At step 220, a trigger value is set. This trigger value determines when an “overflow” occurs in the cushion amount as discussed below. Generally, this value is equal to or greater than the initially allocated cushion amount C. By providing a trigger above the cushion amount C, an overflow will not be triggered by slight changes to the cushion amount C. Other methods of reducing the occurrence of events because of minor transient changes are common in the art, such as hysteresis filtering, low-pass filtering, and other methods which may be employed to control the triggering of an overflow event.
The trigger level may be stipulated by the financial institution offering the investment product, selected by the investor to derive the desired annuity payment and beneficiary benefits, or selected to provide the desired balance between the cushion to market volatility and opportunity for increased payment amounts. In this example embodiment, the trigger value is set at a value that is twenty percent (20%) above the initial cushion amount C. In other words, an overflow occurs if the total value of the principal increases such that the new cushion amount C, which is the appreciated principal amount minus the annuity amount, is twenty percent greater than the initial cushion amount.
As discussed above, the trigger level may, optionally, be set to the cushion amount C. In this case, even small increases in the cushion amount C will result in a reallocation. Alternatively, the trigger level may be based on the principal as a predetermined threshold (e.g., percentage or fixed amount) above the existing principal. The characterization of the trigger (as being based on the cushion or principal) and its associated level and overflow computations are largely a matter of design choice and the various means for setting the trigger level will be evident to one of ordinary skill in the art in view of this disclosure.
At step 230, the current value of the total principal at the next time period is determined. This value is determined using conventional techniques. For example, if some or all of the principal is invested in equity assets, the value of each asset, such as its current stock market price, is used to determine the current value of the principal. Applied credits, increases in equity values, dividends received, and other increases are added to the principal. The withdrawal of the payment P, any applied fees, decreases in equity values, and other reductions are subtracted from the principal.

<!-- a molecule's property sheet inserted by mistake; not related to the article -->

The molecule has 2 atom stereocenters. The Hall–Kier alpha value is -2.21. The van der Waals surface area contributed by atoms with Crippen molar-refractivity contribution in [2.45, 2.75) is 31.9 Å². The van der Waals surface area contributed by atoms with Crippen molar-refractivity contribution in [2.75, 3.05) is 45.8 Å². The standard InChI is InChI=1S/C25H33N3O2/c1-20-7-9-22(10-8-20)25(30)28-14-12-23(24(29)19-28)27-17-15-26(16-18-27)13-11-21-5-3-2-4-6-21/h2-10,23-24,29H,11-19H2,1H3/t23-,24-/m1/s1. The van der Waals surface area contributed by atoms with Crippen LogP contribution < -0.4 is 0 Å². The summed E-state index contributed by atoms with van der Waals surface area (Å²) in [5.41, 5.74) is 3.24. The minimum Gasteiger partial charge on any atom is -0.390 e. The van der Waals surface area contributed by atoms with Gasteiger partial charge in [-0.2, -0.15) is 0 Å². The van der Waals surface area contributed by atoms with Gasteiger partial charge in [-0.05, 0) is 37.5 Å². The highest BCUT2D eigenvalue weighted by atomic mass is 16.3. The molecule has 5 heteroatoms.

After allocating an amount equal to the current payment P to the annuitant out of the annuitant pool 110 (which may include implementing a payment to the annuitant), the amount A required to fund the remaining payments P (i.e., the present value of the remaining annuity payments) is determined. The amount A is reduced over its previous value because the number of payments are reduced by one or, in the case of a lifetime annuity, because the likelihood of the annuitant's death increases with each elapsed time period.
In this example embodiment, to isolate the annuity process from the investment process, the annuity is defined in terms of a number of “units” and a corresponding current value that is associated with each unit. For example, if an initial principal of $1000 is invested by purchasing 100 shares of an equity with a $10 share value, the annuity process is based on increases and decreases to the value of the units, and the current value is determined by multiplying the current number of shares by the current share value.
At step 240, the present value of the series of remaining annuity payments A is determined, which is subtracted from the total current value of the principal to determine the cushion amount C.
At step 250, the cushion amount is compared to the trigger level. If the cushion amount is above the defined trigger level, the principal is reallocated between the annuity amount A and cushion amount C, at step 260, using the currently defined allocation, which in this example embodiment is fifty percent (50%) of the funds allocated to the beneficiary pool 120 (cushion amount) and fifty percent (50%) to the annuitant pool 110. As noted above, filtering techniques may be used in step 250 to minimize the determination that the trigger level is exceeded based on a transient event. The allocation at step 260 generally corresponds to the initial allocation at step 210, appropriately scaled for the new principal amount, although as noted above, the allocation rules may be modified based on life style or other changes. Alternatively, and as discussed above, the reallocation could be triggered by an appreciation of the total principal to a predetermined amount (e.g., a percentage or fixed amount) as opposed to being a trigger relative to the cushion amount C.
Based on this new annuity amount A, a new periodic or lifetime payment amount P is determined that can be funded using the equations (1) or (2) as discussed above with regard to step 210.